Qutub Minar, one of the most famous monuments in Delhi is a part of the Qutub Complex, a UNESCO World Heritage site in Mehrauli. Qutub Minar, with a height of 73 m is the tallest minaret in the world. The minaret is of 5 stories with a base diameter of 14.3 m which gets reduced to 2.7 m at the peak. The design of the minaret is said to be based on the minaret of Jam in Western Afganistan.
The history of Delhi Sultanate had always fascinated me so without any further delay I took a metro from Akshardham, changed for yellow line at Rajiv Chowk and got down at Qutub Minar Metro station. From there, the sharing autos charging Rs 20 per person dropped me in front of the entrance. As I entered the complex, I felt as if I was taken back to the bygone era of Delhi Sultanate. The minaret is made of red sandstone and is adorned with Quranic texts and Parso-Arabic characters reveling the history of its construction and the later restoration works.
To the North East of the Minar is the Quwwat-ul-Islam Mosque. The literal meaning of the name means “Might of Islam”.
The mosque stands on the ruins of Lal Kot Palace. Materials from the 27 Hindu and Jain temples demolished by the Delhi Sultans were used to build the mosque to immortalize their victory over the Rajputs. Although the mosque is in ruins but the beautiful arches and the inscriptions still do justice to its name. The remnants of the Hindu architecture can be still seen over the pillars which are adorned with geometrical designs. Wandering through the corridors of the mosque I felt the serenity, the beauty almost touching me; the stories almost reaching out to me. Standing tall in the courtyard is the Iron Pillar which is considered a metallurgical marvel. The Iron Pillar predates the monuments in the complex.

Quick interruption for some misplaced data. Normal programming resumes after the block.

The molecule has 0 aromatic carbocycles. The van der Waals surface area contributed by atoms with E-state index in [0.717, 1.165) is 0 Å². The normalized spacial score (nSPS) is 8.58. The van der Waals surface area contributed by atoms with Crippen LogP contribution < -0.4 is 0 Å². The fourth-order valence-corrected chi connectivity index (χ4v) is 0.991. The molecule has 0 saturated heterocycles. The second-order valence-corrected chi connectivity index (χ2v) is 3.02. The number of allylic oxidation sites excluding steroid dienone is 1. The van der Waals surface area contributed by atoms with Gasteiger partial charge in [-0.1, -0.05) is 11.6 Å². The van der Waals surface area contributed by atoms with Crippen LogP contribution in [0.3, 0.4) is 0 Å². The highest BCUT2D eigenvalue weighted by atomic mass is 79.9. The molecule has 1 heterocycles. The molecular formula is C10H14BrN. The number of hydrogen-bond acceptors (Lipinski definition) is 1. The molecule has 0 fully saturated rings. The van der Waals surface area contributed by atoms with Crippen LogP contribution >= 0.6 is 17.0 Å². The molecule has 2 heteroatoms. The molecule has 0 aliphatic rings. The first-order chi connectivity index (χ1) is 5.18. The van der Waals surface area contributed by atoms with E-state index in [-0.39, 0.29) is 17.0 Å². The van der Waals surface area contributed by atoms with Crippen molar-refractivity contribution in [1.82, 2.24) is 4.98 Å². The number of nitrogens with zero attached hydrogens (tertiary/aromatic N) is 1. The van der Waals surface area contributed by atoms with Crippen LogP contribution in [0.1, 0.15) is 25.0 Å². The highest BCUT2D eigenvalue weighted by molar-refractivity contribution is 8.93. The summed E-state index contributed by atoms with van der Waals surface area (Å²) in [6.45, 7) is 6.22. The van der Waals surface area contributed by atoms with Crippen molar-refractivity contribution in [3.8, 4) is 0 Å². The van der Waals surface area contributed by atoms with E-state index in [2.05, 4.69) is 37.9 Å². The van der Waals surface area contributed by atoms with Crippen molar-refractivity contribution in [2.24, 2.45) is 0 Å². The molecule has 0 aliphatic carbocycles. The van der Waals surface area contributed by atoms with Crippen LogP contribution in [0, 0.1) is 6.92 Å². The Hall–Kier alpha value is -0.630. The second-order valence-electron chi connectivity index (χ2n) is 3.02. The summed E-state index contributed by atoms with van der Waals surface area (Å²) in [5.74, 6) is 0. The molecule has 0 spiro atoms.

Ala’i-Darwaza is the Southern and the formal gateway of the Quwwat-ul-Islam mosque.
It was built by Alauddin Khilji. It is considered as the first building to employ Islamic principles of construction and ornamentation. The monument has a free flowing cool breeze making it a pleasant experience for the visitors.
Ala’i Minar stands for the North of the Qutub Minar.
The construction was started by Alauddin Khilji with the intention of making it twice the size of minar. The construction was started by Alauddin Khilji with the intention of making it twice the size of minar. Only the first story could be completed which stands at a height of 25m.
The tomb of Iltutmish is a plain square chamber made of red sandstone and marble.
It is situated just outside the North-West corner of the Quwwat-ul-Islam mosque. One can notice intricate designs and elaborate carvings comprising religious texts over the interior walls.
Alauddin Madrasa is located to the south west of the mosque.
The central room of the madrasa which houses Alauddin’s tomb has lost its dome although many rooms are still intact.
Near the Alai Darwaza is the tomb of Imam Zamin. He was the imam of the Quwwat-ul-Islam mosque and was of turkish descent.
The interiors are adorned with white plaster and delicate jaali work.
Even after 800 years the monuments could clearly give me a glimpse of the bygone era. This one visit made me appreciate the architecture. One stroll among these monuments and I was awed by their splendor and the pride they commanded.
There are many other small monuments in the complex like the Sanderson Sundial which was built to honour Gordan Sanderson who carried out extensive excavations in the area around Qutub Minar. A structure resembling a pyramid can be seen near the exit although the entry is restricted.
There are many other monuments that have lost their significance in the pages of History. Each of these small monuments has a story to tell. They stand with the other monuments, masking them, waiting for someone to listen to their part in the glorious history of Delhi Sultanate. Come, visit Delhi and explore it.